Focal Passage: Malachi 1:1-11
Have you ever been in a relationship with someone who knows exactly what you are thinking? The intimacy is so close they ask questions even when they already know the answers. This friend uses questions to extract the truth of your peril so that you may see the point. When your soul is laid bare, these “wounds of a friend” have a greater purpose. The intent is to be a friend pointing to the true hope.
God is like a true friend in the book of Malachi. He asks rhetorical questions for the purpose of rebuke or instruction, ultimately revealing the hope found in the Lord of Hosts.
God is faithful to His covenants. The Lord of Hosts opens the book of Malachi reminding the hearers of His love relationship with Israel. He chose Jacob and He did not choose Esau. God brings this to remembrance to show He has a specific purpose for Israel; and it cannot be thwarted.
The opposite is true as well; no matter how hard Edom tries they cannot be a part of the covenant community. In verse four God declares, “They may build, but I will demolish.” The purpose of God in destruction is that others will see and say, “The Lord is great, even beyond the borders of Israel (v. 5).”
Malachi, like the other prophets, point to a day when the nations will worship the Lord. Verse 11 states, “For my name [Yahweh] will be great among the nations.” God is pointing to the day of the global church.
The hymn, “The Church’s One Foundation,” captures the essence well with the line, “elect from every nation.” Faithful love and true hope will indeed extend beyond the borders of Israel. The apostle Paul picks up this theme in the book of Romans. He uses the opening verses of Malachi as a foundation for, “all who call upon the Lord will be saved (Romans 10:13).” Universal worship pictured in the book of Malachi is not only for this earth. The Church will worship in the New Jerusalem with people purchased from every tribe, tongue, or nation (Revelation 5:9).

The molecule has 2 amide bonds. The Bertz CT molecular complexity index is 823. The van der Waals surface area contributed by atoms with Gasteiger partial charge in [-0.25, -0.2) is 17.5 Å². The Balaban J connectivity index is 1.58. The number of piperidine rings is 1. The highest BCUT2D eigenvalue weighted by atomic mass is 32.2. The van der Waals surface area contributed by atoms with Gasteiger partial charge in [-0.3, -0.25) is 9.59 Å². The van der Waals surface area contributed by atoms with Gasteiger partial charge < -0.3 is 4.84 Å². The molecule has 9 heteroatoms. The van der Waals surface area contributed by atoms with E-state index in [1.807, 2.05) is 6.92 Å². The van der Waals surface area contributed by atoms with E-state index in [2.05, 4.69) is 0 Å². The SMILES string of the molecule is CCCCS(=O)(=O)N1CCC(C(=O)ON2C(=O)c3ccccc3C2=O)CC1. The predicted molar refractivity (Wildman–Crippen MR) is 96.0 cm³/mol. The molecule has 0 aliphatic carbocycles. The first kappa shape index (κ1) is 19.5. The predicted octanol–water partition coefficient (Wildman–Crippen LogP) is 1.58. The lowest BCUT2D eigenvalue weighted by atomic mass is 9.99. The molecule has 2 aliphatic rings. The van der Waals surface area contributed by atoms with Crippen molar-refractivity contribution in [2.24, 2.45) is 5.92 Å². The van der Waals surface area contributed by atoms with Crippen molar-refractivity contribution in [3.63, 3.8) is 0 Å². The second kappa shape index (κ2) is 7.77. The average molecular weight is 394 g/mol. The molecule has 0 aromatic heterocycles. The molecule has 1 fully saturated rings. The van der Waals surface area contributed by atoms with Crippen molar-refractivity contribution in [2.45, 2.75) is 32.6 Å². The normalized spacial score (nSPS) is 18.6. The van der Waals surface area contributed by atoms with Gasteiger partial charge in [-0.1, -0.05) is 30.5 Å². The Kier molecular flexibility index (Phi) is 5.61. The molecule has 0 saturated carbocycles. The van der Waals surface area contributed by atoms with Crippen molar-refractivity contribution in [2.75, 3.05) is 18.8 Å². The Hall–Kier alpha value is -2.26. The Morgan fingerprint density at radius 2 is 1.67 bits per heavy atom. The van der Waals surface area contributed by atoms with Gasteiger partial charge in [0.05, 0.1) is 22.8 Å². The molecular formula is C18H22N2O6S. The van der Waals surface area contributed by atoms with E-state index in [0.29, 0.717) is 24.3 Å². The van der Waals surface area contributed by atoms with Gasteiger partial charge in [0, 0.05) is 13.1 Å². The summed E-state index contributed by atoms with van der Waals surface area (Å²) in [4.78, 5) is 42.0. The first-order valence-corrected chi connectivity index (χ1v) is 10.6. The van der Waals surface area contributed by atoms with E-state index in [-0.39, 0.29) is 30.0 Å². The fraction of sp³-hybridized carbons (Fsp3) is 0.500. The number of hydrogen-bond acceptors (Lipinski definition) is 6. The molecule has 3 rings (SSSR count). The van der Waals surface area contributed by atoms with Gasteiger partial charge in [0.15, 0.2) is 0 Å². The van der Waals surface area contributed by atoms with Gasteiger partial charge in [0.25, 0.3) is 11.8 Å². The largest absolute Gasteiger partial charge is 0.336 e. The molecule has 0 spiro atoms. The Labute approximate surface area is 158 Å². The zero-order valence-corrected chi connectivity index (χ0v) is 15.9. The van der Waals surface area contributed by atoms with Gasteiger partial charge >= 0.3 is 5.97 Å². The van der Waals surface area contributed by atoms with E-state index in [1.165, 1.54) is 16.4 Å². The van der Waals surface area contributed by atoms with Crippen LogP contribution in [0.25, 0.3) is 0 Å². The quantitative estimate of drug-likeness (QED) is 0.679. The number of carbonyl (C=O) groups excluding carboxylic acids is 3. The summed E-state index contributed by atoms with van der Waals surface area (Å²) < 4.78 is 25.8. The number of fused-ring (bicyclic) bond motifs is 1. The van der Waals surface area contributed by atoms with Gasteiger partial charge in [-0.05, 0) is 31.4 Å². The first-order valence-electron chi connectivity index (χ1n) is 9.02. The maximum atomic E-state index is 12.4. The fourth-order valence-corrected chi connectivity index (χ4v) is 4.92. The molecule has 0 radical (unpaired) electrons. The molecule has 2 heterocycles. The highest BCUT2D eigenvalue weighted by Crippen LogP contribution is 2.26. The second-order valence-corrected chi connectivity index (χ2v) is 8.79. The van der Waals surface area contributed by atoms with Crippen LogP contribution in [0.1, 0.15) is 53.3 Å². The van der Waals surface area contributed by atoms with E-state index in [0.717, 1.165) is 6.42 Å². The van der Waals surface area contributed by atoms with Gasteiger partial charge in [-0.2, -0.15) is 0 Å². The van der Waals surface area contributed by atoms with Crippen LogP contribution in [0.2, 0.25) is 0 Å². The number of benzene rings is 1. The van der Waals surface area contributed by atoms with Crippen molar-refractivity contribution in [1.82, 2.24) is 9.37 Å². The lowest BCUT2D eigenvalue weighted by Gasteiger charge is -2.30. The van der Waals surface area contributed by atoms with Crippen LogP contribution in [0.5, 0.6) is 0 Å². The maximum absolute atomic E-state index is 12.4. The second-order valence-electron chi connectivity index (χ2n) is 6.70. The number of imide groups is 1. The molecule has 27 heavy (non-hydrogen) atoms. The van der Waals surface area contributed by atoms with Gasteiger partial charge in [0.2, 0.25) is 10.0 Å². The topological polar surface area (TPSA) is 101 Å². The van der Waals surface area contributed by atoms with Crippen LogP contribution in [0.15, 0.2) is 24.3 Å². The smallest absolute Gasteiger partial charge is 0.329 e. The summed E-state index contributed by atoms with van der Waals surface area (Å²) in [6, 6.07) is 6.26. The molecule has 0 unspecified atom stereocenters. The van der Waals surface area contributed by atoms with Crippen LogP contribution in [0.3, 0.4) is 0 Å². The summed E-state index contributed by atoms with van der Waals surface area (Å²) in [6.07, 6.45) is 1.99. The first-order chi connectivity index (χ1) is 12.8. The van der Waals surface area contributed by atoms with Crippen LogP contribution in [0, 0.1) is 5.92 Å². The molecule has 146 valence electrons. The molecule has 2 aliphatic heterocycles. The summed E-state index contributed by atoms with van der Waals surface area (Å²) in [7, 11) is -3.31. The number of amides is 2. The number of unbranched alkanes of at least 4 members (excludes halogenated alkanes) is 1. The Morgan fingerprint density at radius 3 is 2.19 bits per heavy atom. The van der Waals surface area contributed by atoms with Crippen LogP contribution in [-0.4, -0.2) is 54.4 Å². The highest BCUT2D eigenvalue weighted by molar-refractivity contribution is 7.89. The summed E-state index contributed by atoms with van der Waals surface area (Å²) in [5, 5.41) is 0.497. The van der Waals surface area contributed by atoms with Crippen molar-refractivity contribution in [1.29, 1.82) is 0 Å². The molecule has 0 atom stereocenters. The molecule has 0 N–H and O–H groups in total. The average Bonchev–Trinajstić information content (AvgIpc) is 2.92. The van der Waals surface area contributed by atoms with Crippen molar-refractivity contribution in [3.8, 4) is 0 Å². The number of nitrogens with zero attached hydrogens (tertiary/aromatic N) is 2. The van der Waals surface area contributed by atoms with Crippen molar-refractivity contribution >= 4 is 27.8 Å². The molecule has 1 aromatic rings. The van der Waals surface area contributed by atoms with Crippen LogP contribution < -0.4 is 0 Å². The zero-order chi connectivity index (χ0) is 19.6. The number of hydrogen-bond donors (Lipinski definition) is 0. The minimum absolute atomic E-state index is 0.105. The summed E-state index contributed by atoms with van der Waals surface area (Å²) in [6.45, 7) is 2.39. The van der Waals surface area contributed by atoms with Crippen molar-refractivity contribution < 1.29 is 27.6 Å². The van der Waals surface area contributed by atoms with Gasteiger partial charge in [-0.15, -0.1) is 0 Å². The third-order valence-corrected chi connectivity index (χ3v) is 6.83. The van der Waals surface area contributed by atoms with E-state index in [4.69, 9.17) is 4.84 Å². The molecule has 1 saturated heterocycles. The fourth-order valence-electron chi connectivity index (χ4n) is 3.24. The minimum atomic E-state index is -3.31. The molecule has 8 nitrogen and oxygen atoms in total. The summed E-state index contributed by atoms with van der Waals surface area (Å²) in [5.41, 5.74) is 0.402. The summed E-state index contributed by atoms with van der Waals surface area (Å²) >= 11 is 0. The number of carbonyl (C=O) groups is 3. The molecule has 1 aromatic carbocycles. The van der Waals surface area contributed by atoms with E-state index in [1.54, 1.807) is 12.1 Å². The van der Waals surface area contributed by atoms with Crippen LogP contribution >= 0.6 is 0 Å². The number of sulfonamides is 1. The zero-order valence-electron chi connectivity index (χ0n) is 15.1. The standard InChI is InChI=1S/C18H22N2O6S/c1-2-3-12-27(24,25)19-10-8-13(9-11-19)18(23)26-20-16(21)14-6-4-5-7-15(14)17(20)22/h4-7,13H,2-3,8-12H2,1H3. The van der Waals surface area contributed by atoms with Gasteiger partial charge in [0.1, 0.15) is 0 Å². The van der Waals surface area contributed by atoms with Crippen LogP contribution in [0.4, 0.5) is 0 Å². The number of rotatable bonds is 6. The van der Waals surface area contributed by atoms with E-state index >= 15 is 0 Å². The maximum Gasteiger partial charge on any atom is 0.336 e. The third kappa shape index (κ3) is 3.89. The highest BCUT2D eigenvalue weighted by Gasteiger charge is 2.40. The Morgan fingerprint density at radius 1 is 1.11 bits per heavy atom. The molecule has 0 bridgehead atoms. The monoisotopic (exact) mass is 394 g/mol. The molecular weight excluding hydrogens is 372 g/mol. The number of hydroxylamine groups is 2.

Even though God has blessed Israel to be a blessing to the nations, their poor choices in worship have consequences. God through Malachi is rebuking Israel for defiled food presented on the altar. The Lord of Hosts does not want their “useless fire.” God is not pleased with their conduct and is calling Israel to worship Him in spirit and in truth. Until Israel gets their heart right before the Lord they might as well go ahead and “shut the temple doors.” It is fruitless to offer sacrifices without obedience (I Samuel 15:22).
God is the faithful friend. “Even if we are faithless, He remains faithful, for He cannot deny Himself (II Timothy 2:13).” God is angry when we sin. But, “His anger lasts only a moment, His favor, a lifetime (Psalm 30:5).”
When we stray, like the people of Israel, we would do well to repent and claim the blood of Jesus Christ. The death, burial, and resurrection of Christ is not only for initial salvation, but for gospel powered living. Christians cling and boast in a cross where their only true hope is found. However, this is done from a position of assurance. That is why Baptists place such a high value on eternal security. We are the people like the apostle Paul who states, “I am sure of this, that He who started a good work in you will carry it on to completion until the day of Christ Jesus (Philippians 1:6).”
— Moore is pastor to adults at First Baptist Church, Clarksville.